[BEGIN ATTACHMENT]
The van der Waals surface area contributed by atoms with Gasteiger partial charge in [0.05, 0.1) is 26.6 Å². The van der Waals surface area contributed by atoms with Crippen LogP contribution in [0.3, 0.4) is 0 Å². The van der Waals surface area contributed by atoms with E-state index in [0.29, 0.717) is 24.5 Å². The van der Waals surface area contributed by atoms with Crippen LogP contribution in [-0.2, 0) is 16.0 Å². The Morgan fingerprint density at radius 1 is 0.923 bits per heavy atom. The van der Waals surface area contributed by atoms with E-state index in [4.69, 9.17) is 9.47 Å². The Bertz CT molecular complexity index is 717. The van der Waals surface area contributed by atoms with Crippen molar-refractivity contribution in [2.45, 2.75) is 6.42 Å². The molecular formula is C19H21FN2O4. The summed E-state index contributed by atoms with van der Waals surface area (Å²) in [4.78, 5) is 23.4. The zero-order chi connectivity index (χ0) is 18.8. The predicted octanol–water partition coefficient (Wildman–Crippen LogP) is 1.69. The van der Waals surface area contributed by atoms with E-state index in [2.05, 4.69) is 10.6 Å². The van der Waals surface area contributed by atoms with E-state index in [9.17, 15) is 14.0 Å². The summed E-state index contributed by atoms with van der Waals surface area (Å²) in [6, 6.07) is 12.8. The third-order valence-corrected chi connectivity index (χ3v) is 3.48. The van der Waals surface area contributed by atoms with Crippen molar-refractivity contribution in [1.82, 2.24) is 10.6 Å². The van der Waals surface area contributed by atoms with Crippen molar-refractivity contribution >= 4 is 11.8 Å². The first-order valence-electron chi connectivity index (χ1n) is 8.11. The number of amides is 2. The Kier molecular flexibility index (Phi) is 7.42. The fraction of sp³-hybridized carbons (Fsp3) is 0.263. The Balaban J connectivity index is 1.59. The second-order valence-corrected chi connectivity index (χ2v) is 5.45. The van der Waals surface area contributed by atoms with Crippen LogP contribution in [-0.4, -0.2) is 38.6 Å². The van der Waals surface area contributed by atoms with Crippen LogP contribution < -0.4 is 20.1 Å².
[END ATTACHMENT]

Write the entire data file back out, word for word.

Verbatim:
The van der Waals surface area contributed by atoms with Gasteiger partial charge in [0.05, 0.1) is 26.6 Å². The van der Waals surface area contributed by atoms with Crippen LogP contribution in [0.3, 0.4) is 0 Å². The van der Waals surface area contributed by atoms with E-state index in [0.29, 0.717) is 24.5 Å². The van der Waals surface area contributed by atoms with Crippen LogP contribution in [-0.2, 0) is 16.0 Å². The Morgan fingerprint density at radius 1 is 0.923 bits per heavy atom. The van der Waals surface area contributed by atoms with E-state index in [4.69, 9.17) is 9.47 Å². The Bertz CT molecular complexity index is 717. The van der Waals surface area contributed by atoms with Crippen molar-refractivity contribution in [2.45, 2.75) is 6.42 Å². The molecular formula is C19H21FN2O4. The summed E-state index contributed by atoms with van der Waals surface area (Å²) in [4.78, 5) is 23.4. The zero-order chi connectivity index (χ0) is 18.8. The predicted octanol–water partition coefficient (Wildman–Crippen LogP) is 1.69. The van der Waals surface area contributed by atoms with E-state index in [2.05, 4.69) is 10.6 Å². The van der Waals surface area contributed by atoms with E-state index in [9.17, 15) is 14.0 Å². The summed E-state index contributed by atoms with van der Waals surface area (Å²) in [6, 6.07) is 12.8. The third-order valence-corrected chi connectivity index (χ3v) is 3.48. The van der Waals surface area contributed by atoms with Crippen molar-refractivity contribution in [1.82, 2.24) is 10.6 Å². The van der Waals surface area contributed by atoms with Crippen molar-refractivity contribution >= 4 is 11.8 Å². The first-order valence-electron chi connectivity index (χ1n) is 8.11. The number of amides is 2. The Kier molecular flexibility index (Phi) is 7.42. The fraction of sp³-hybridized carbons (Fsp3) is 0.263. The Balaban J connectivity index is 1.59. The second-order valence-corrected chi connectivity index (χ2v) is 5.45. The van der Waals surface area contributed by atoms with Crippen LogP contribution in [-0.4, -0.2) is 38.6 Å². The van der Waals surface area contributed by atoms with Crippen LogP contribution < -0.4 is 20.1 Å².